The Story Behind Grand Prix’s Biggest Starting Grid

#124 – Helmut Niedermayr — AFM – BMW
Grid: 22nd / Race: 9th

(Source: Revs)
Born: 29th November 1915
Munich, Germany
Died: 3rd April 1985
Christiansted, U.S. Virgin Islands
Appearances: 1   (1952 German GP)

Biography

A salesman based in Berlin with special occupation status, Niedermayr was like a traveller between the worlds in German motorsport, starting his career with an East German-built BMW special in 1949. As was the fashion at that time, the car was a so-called “Intertype”, which meant it was an open-wheel two-seater with detachable headlights and fenders and, in principle, could be used as either a sports car or in Formula 2 races.

Nevertheless, 1950 saw him taking part only in sports car races in both parts of the divided country with the highlights being 2nd places in the Schauinsland hillclimb, the Solitude and at the East German Sachsenring together with a couple of wins in the comparatively minor East German events at Halle and the Sternberg hillclimb. That year, Niedermayr was also the first driver since the war to make test runs on the Avus track to demonstrate its suitability for taking up racing again.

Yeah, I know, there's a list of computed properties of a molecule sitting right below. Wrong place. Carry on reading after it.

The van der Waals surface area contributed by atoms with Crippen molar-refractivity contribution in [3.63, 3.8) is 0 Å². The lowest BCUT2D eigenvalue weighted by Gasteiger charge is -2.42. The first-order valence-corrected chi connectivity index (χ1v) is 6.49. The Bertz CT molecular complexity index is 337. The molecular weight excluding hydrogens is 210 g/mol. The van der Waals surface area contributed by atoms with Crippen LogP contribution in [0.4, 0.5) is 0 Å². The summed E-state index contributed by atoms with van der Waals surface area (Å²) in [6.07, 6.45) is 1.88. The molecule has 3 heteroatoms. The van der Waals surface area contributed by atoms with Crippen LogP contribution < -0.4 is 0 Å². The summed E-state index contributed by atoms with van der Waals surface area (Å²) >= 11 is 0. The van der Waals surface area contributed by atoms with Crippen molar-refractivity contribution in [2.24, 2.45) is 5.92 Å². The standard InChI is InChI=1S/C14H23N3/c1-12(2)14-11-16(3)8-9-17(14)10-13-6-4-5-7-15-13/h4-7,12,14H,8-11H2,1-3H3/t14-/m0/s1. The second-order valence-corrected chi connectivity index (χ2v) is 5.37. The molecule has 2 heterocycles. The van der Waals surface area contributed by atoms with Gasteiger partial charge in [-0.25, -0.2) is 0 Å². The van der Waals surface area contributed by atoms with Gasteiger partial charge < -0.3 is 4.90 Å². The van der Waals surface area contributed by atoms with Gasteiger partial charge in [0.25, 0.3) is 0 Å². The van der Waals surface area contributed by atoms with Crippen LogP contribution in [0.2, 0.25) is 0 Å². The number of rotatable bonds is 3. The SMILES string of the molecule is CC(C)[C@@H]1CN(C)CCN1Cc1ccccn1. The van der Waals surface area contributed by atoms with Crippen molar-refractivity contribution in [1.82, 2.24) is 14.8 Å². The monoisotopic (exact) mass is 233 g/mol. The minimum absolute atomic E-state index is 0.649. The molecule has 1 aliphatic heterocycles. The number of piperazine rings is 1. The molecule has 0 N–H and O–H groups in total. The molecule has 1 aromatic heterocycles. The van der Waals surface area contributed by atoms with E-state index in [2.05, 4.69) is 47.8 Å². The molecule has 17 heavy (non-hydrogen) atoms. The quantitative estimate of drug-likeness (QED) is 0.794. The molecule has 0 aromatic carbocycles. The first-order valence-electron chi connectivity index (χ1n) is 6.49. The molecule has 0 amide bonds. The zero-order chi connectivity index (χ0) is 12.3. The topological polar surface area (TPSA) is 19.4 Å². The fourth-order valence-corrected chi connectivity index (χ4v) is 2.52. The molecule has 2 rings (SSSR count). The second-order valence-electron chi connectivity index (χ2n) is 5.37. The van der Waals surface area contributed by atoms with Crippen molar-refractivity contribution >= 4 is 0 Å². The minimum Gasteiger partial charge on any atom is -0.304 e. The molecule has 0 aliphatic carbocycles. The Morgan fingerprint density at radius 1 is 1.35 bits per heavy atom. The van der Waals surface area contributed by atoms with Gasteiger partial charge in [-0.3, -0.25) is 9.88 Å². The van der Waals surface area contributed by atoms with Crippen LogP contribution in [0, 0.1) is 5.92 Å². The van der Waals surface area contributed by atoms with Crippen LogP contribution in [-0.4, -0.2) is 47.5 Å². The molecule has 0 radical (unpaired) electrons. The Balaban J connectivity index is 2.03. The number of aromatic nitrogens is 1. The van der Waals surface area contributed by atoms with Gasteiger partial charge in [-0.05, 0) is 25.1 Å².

For 1951, he upgraded his car with a new Veritas Meteor engine replacing the BMW 328 under the bonnet, but the increase in performance was not good enough to achieve any remarkable results. Either way, he must have impressed Mercedes-Benz team director Neubauer enough to invite him into the Le Mans team for 1952, where together with Theo Helfrich he finished second behind his team colleagues Lang / Rieß. Around the same time, he was also very busy on national level, taking over the AFM single seater of Fritz Rieß for Formula 2 races. He took this car to a superb ninth place finish at the German Grand Prix.

It was in this old Meteor-engined BMW special that he became the tragic figure of Germany’s worst motorsport catastrophy when it broke a wheel while flat-out at the ultra-fast Grenzlandring and slid into the spectators, killing 13 people and leaving a further 42 injured. Niedermayr himself came out with only comparatively light injuries and was able to continue his career as co-founder of the Berlin-based racing team “Renngemeinschaft Berlin-Halensee”, driving Porsche Specials in sports car events with some success until 1954, together with a single Formula 1 appearance in Hans Klenk´s rather outdated Veritas Meteor streamliner on his “home ground” at the Avus race.

1952 German Grand Prix, Helmut Niedermayr (Source: Revs)

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